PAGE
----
Norma Juarez and Guy Greenberg, the founding directors, would like to thank the individuals, institutions, and organizations that have supported the project. Kerri Lanoue was an original partner in the project when we conceived it during the spring semester of 2013. Kerri was instrumental in establishing our project scope and researching both paper documents and ACT UP Oral History Project interviews at the Manuscript and Archives Division of The New York Public Library. Kerri established the priciple that this work be designed with students in mind, particularly young people in high school who are unaware of the history of the AIDS epidemic, ACT UP, and LGBTQ communities. We want to thank Kerri for her hard work and wish her the very best as she completes her graduate studies in social work.
The United States of AIDS is due in large part to the existing work of the ACT UP Oral History Project. We’d like to thank Jim Hubbard and Sarah Schulman for access to and guidance in their collection, as well as the opportunity to talk through ideas. Jim had us proof transcripts the first year of our project. This painstaking labor turned out to be an incredible way of learning the collection itself. Included in AUOHP is Dan Cacace, an assistant to Jim and Sarah and student of library science. He has collaborated on, encouraged, and advocated for our work with OHMS.
The Manuscript and Archives Division of the New York Public Library has been indispensable to our project, providing us with access to documents, feedback, and encouragement for further digging in other archives. We are grateful for their support and for their generosity in answering even the smallest question we have had. A very special thanks to: John Cordovez, Nassima Hasnat, Thomas Lannon, and Tal Nadal. Many thanks and be sure to follow them on Twitter @NYPL_Archives!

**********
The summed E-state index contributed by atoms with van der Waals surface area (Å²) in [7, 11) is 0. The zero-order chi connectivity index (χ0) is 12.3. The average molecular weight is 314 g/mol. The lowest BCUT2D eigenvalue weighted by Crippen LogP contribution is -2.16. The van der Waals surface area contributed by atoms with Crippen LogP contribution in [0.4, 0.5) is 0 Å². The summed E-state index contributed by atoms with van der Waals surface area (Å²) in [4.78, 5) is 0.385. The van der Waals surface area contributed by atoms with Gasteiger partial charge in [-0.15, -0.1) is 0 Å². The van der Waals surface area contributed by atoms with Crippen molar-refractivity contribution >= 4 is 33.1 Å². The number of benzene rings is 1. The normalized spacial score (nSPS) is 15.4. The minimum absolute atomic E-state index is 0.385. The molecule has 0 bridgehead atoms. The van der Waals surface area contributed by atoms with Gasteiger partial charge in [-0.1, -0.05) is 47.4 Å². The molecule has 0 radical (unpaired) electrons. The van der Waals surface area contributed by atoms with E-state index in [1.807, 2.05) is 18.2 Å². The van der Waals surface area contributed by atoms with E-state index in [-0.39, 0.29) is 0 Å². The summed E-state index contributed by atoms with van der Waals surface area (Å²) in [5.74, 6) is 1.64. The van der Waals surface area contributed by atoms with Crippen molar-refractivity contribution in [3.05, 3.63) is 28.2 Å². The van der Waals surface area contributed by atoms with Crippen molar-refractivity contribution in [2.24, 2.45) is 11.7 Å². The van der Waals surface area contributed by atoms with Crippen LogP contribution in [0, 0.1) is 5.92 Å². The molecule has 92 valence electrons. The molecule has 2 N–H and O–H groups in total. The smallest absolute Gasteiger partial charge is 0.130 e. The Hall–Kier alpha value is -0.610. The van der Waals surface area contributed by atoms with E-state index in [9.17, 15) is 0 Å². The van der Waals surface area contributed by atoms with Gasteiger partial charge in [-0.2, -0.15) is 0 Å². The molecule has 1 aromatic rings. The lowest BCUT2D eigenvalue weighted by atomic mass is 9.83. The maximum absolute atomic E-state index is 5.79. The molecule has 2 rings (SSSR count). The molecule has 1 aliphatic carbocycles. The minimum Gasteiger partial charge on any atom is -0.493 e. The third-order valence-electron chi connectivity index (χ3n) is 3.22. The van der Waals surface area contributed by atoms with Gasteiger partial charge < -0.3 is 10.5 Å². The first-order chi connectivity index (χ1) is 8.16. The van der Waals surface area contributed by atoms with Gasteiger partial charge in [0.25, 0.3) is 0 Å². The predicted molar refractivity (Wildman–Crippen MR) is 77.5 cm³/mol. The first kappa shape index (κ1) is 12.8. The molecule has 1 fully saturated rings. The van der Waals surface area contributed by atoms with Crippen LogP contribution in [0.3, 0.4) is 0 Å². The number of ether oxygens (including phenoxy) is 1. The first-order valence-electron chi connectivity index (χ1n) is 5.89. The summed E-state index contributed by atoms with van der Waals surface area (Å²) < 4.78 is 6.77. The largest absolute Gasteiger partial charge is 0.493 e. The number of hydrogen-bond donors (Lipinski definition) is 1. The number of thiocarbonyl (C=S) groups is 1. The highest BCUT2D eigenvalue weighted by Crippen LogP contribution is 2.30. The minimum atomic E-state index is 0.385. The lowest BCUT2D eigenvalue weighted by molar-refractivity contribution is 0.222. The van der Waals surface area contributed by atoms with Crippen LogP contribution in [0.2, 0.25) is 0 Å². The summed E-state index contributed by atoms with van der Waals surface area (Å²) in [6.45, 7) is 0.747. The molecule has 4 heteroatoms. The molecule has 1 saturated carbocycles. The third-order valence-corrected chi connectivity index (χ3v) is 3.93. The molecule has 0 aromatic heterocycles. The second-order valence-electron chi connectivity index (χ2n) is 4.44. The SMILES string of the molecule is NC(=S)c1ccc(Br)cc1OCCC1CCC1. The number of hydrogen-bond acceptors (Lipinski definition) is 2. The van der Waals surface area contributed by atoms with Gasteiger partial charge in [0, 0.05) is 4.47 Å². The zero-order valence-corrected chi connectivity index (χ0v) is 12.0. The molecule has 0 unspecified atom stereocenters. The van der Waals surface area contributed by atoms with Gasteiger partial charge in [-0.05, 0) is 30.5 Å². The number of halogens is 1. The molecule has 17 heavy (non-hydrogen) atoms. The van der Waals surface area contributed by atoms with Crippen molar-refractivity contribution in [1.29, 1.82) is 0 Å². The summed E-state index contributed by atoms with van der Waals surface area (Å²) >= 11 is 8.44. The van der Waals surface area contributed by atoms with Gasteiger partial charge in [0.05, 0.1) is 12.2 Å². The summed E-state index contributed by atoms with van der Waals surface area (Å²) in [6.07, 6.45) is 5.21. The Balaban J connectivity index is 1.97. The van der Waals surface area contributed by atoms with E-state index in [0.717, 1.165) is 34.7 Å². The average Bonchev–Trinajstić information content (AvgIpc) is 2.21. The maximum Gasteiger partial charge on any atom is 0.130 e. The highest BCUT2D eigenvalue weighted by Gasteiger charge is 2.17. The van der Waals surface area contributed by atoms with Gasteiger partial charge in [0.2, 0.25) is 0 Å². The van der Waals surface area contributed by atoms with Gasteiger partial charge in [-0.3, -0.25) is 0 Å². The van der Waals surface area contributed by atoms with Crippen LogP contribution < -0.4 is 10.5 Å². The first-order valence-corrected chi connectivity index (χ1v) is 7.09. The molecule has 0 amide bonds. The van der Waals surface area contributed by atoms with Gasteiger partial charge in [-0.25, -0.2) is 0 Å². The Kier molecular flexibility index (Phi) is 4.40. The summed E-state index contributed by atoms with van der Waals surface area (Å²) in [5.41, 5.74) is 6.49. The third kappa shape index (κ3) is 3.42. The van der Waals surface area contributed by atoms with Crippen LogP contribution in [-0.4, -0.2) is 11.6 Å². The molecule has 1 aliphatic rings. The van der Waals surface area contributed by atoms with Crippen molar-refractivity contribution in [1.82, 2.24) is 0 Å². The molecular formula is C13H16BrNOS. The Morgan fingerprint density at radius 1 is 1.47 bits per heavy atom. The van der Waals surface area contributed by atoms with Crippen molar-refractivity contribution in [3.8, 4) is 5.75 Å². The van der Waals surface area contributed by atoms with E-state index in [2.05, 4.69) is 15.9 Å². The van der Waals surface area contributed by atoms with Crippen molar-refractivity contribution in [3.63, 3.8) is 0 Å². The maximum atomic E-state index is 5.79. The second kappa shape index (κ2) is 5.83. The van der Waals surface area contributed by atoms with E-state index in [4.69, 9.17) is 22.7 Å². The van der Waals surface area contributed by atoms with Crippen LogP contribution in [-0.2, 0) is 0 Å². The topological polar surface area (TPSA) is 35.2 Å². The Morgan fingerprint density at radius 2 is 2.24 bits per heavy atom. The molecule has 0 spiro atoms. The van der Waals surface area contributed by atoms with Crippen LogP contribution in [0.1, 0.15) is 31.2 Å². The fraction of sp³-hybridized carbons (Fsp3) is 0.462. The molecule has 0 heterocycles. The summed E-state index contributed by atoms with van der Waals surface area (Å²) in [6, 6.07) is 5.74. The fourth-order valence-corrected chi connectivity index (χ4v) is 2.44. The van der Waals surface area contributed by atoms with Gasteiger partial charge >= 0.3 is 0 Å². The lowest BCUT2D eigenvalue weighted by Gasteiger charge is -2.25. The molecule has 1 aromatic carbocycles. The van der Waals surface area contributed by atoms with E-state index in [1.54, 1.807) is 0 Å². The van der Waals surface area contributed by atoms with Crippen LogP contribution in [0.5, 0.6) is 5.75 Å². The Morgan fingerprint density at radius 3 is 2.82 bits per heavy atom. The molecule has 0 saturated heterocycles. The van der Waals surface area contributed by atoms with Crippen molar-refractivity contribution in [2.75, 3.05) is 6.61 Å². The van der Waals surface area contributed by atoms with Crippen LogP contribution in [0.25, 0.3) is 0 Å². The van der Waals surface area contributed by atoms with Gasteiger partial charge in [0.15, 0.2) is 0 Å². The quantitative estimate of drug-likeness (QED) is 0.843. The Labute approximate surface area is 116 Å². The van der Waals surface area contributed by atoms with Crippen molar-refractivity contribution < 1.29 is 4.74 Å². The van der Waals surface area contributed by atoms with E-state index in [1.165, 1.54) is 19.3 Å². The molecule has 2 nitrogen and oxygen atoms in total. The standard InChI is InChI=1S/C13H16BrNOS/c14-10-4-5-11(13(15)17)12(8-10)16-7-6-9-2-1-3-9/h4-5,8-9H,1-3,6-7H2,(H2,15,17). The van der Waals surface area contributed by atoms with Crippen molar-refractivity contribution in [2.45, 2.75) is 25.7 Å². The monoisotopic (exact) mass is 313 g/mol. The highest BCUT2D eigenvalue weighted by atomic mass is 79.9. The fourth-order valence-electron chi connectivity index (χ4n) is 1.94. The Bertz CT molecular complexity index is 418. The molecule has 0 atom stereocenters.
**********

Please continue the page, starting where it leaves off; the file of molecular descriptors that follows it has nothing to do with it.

Dean Laura Auricchio of the School of Undergraduate Studies at The New School has been supporter of the Digital Humanities Initiative, the home to our project. She has given our Professor Claire Bond Potter the opportunity and resources to oversee our research and carry the project into the future. We are thankful to have Dean Auricchio leading our program, both for her support of digital humanities and her advocacy of student-led projects.
United States of AIDS has an investment in narratives belonging to people of color, women, and other minorities within AIDS activism. The work of Julian De Mayo, a graduate student in Media Studies at The New School, helped us to develop that investment. His research on ACT UP’s Latino Caucus demonstrates how minority voices within the greater ACT UP were and still are marginalized, helping us imagine strategies to reverse that.
Winston Ford has been instrumental in the construction of our site. His help was necessary in integrating the OHMS viewer with our WordPress platform. Winston was able to negotiate hard coding, provide technical support, and experiment with mobile device compatibility.
The design of this website is due mostly to the creative work of Lynn del Sol. She has as much a skill for implementing our requests as she does for saying no when it’s needed. A former classmate of ours at The New School, Lynn has provided us with support and mentoring from the very beginning of the project. She’s a taskmaster who focuses us on what is most needed for the site. Lynn, your tough love is the best kind. We would also like to thank Diego del Sol, Lynn’s husband and a video editor, who helped us early on to work through audio-visual issues with OHMS. Thank you does not begin to describe how much we owe the both of you.
From viewing interviews and reading records in the archives to meeting former members of ACT UP in person, our work on AIDS activism would have been impossible without ACT UP’s New York Chapter. We admire the effort many living and deceased members went through and the countless contributions not just to the medical community but to social activism, political radicalism, and being there at the forefront, fighting the AIDS epidemic.
The Arch and Bruce Brown Foundation funds art projects based or inspired by LGBTQ history. In September 2014, we were honored to receive a seed grant by the foundation to support our project and begin the process for our site to go live by Spring 2015. Having the foundation’s support allows helps assure our overall mission to preserving LGBTQ history in the digital age. We cannot thank the Arch and Bruce Brown for accepting us as a grantee and putting their trust in us to make this project accessible to all.
The Fund for the City of New York provides both fiscal and technical support for emerging, non-profit organizations. It continues to serve as a sponsor to our home organization, OutHistory.org. We would like to thank FCNY for working with OutHistory and incorporating our project.